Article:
With influences ranging from Ella Fitzgerald and Nina Simone to Massive Attack and Thievery Corporation, the sultry singer is something like a well-adjusted — and dentally conscious — Amy Winehouse. With voice that sounds like it jumped off an old phonograph, she mixes a classic-jazz vocal aesthetic with a cornucopia of modern beats, flavors and rhythms. All of which is to say, she is a truly intriguing new addition to our cozy local scene.

Pfeiffer has a new EP in the works, which we can hope to see in the near future. In the meantime, you can catch her with her ever-changing backing group, The Discarnate Band, this Friday at The Bee’s Knees in Morrisville.


This Friday, my alma mater, The Lab Turntablism and Urban Music Production Center, will be sending the next generation of DJs out into the world with a graduation ceremony at the Higher Ground Showcase Lounge entitled “The 4 Seasons of Hip Hop.” Word.

For the uninitiated, the four seasons represent the four elements of hip-hop culture: graffiti, b-boy and hip-hop dancing, rapping and, of course, DJing. The show will feature a live art exhibit from local high school graffiti artists, dancing from the Cheeks Dance Crew, L.A.-based MC Phil Da Agony and a turntablism demo from the seven graduating DJs.

Best of luck to the Class of 2009.


Caroline O’Connor and Sean Altrui have been palling around, musically speaking, for the better part of a year, and introduced the term “ambient djembe” into our collective musical lexicon. While the term might not take off beyond the friendly confines of the Burlington music scene, the pair’s heady fusion of loops, saxophone, vocals and, of course, djembe just might. This Tuesday at the 1/2 Lounge, they play their first show under their new moniker, Tapis Bleu.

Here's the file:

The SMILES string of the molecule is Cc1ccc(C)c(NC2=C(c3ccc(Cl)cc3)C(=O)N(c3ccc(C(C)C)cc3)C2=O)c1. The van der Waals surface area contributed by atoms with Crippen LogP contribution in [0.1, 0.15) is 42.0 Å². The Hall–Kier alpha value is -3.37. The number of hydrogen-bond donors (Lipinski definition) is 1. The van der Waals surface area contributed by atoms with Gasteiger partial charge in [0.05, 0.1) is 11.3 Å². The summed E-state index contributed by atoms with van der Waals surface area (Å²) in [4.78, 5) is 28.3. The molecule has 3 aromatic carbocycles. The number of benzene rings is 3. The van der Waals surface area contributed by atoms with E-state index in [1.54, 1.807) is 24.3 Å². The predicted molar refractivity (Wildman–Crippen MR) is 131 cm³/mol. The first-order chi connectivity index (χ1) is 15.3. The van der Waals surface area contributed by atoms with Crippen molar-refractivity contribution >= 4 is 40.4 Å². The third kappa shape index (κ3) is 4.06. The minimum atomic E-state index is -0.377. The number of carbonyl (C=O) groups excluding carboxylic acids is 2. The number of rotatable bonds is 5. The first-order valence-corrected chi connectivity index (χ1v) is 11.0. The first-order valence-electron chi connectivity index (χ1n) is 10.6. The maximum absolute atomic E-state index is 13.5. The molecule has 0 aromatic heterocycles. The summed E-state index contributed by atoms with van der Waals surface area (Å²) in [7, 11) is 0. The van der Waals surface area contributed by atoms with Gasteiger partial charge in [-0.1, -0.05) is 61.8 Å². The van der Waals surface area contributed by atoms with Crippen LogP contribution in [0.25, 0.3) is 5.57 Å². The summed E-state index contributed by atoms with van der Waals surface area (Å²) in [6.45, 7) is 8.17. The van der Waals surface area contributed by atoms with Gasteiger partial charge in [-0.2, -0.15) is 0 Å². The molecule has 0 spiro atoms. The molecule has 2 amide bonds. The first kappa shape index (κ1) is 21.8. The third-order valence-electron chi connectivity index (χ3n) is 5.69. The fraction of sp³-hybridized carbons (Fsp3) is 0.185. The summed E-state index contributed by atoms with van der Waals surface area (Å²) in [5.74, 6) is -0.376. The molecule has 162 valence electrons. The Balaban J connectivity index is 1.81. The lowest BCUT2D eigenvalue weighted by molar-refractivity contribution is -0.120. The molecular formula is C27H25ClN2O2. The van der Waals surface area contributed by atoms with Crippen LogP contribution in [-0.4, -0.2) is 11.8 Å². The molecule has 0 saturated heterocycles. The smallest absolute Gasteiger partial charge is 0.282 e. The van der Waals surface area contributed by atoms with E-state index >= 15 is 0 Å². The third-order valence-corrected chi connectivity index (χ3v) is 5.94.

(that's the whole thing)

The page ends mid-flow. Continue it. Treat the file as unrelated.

Speaking of experimental forays, this week’s calendar is chock-full of ’em...

Wednesday, March 18, The Bakery plays host to a show organized by Burlington’s holy trinity of experimental provocateurs, Greg Davis, Toby Aronson (ex-Oak) and A Snake in the Garden’s Matt Mayer. Slated to appear are Brooklyn-based synth/drone mavens Infinity Window, Dutch psych-trance outfit Stellar OM Source, Cleveland’s Mark McGuire — of Emeralds renown, not to be confused with the baseball player — and a Davis-Aronson collaboration called Harmonizer.

Just up North Winooski Avenue at Radio Bean on Sunday night, Aether Everywhere’s Jay Blanchard welcomes sweet drone duo loud and SAD and SP Koeller, also formerly of Oak.

In (slightly) more conventional sounds, two seriously intriguing acts from Portland, Maine, will visit us this week: Brenda and Metal Feathers. Both bands stem from another Portland outfit, the late, great Cult Maze, which made a few well-received Burlington-area appearances last year. If you like your quirky indie-rock poppy side up, I’d heartily recommend both bands. Catch a pair of stripped-down sets at the 1/2 Lounge this Thursday. The following night, The Monkey House — where else? — hosts both bands in all their amp-busting glory with Paddy Reagan’s side-side-side project Paper Castles.

And finally, this just in from the Department of Thoroughly Unconfirmed Wild Rumors: Phish at Fenway? Wicked pissah.

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About The Author

Dan Bolles

Dan Bolles

Dan Bolles is the Seven Days music editor. His column "Soundbites" appears weekly.